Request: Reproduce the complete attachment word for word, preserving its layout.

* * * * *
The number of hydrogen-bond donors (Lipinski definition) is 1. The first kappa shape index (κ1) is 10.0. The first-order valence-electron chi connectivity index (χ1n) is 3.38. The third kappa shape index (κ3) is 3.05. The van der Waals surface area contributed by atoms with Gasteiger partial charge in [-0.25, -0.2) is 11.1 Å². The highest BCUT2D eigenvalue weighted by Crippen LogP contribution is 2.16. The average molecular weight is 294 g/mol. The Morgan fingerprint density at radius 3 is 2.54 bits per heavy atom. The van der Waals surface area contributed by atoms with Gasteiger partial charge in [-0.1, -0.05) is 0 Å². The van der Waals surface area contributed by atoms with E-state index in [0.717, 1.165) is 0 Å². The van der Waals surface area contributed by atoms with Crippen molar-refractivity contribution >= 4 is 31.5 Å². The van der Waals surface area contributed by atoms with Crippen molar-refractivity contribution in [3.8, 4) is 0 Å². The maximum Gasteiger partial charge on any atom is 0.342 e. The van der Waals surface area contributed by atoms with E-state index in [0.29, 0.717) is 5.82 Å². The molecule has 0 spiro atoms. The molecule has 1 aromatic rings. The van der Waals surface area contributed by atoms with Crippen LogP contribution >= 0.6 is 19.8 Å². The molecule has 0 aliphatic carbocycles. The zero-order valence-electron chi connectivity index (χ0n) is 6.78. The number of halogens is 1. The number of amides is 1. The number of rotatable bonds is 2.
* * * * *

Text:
The number of hydrogen-bond donors (Lipinski definition) is 1. The first kappa shape index (κ1) is 10.0. The first-order valence-electron chi connectivity index (χ1n) is 3.38. The third kappa shape index (κ3) is 3.05. The van der Waals surface area contributed by atoms with Gasteiger partial charge in [-0.25, -0.2) is 11.1 Å². The highest BCUT2D eigenvalue weighted by Crippen LogP contribution is 2.16. The average molecular weight is 294 g/mol. The Morgan fingerprint density at radius 3 is 2.54 bits per heavy atom. The van der Waals surface area contributed by atoms with Gasteiger partial charge in [-0.1, -0.05) is 0 Å². The van der Waals surface area contributed by atoms with E-state index in [0.717, 1.165) is 0 Å². The van der Waals surface area contributed by atoms with Crippen molar-refractivity contribution >= 4 is 31.5 Å². The van der Waals surface area contributed by atoms with Crippen molar-refractivity contribution in [3.8, 4) is 0 Å². The maximum Gasteiger partial charge on any atom is 0.342 e. The van der Waals surface area contributed by atoms with E-state index in [0.29, 0.717) is 5.82 Å². The molecule has 0 spiro atoms. The molecule has 1 aromatic rings. The van der Waals surface area contributed by atoms with Crippen LogP contribution >= 0.6 is 19.8 Å². The molecule has 0 aliphatic carbocycles. The zero-order valence-electron chi connectivity index (χ0n) is 6.78. The number of halogens is 1. The number of amides is 1. The number of rotatable bonds is 2.